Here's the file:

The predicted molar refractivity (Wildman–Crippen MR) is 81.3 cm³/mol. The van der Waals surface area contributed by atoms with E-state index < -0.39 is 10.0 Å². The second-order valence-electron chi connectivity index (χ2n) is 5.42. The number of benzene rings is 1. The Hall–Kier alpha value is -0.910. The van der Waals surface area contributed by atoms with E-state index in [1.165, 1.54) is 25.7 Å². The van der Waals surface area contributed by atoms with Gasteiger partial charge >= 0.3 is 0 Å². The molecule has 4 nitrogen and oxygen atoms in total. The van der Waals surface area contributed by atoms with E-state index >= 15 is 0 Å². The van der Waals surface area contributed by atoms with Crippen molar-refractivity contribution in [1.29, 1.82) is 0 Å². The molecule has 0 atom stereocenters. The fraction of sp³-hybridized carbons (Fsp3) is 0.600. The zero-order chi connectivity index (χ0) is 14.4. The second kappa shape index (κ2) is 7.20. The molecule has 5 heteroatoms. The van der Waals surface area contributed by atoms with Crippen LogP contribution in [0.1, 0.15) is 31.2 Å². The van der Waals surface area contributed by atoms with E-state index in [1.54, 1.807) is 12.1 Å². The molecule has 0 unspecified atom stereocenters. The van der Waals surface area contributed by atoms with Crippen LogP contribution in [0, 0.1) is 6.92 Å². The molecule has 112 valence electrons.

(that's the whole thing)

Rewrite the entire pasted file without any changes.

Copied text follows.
The predicted molar refractivity (Wildman–Crippen MR) is 81.3 cm³/mol. The van der Waals surface area contributed by atoms with E-state index < -0.39 is 10.0 Å². The second-order valence-electron chi connectivity index (χ2n) is 5.42. The number of benzene rings is 1. The Hall–Kier alpha value is -0.910. The van der Waals surface area contributed by atoms with E-state index in [1.165, 1.54) is 25.7 Å². The van der Waals surface area contributed by atoms with Gasteiger partial charge >= 0.3 is 0 Å². The molecule has 4 nitrogen and oxygen atoms in total. The van der Waals surface area contributed by atoms with E-state index >= 15 is 0 Å². The van der Waals surface area contributed by atoms with Crippen molar-refractivity contribution in [1.29, 1.82) is 0 Å². The molecule has 0 atom stereocenters. The fraction of sp³-hybridized carbons (Fsp3) is 0.600. The zero-order chi connectivity index (χ0) is 14.4. The second kappa shape index (κ2) is 7.20. The molecule has 5 heteroatoms. The van der Waals surface area contributed by atoms with Crippen LogP contribution in [0.1, 0.15) is 31.2 Å². The van der Waals surface area contributed by atoms with E-state index in [1.54, 1.807) is 12.1 Å². The molecule has 0 unspecified atom stereocenters. The van der Waals surface area contributed by atoms with Crippen LogP contribution in [0, 0.1) is 6.92 Å². The molecule has 112 valence electrons.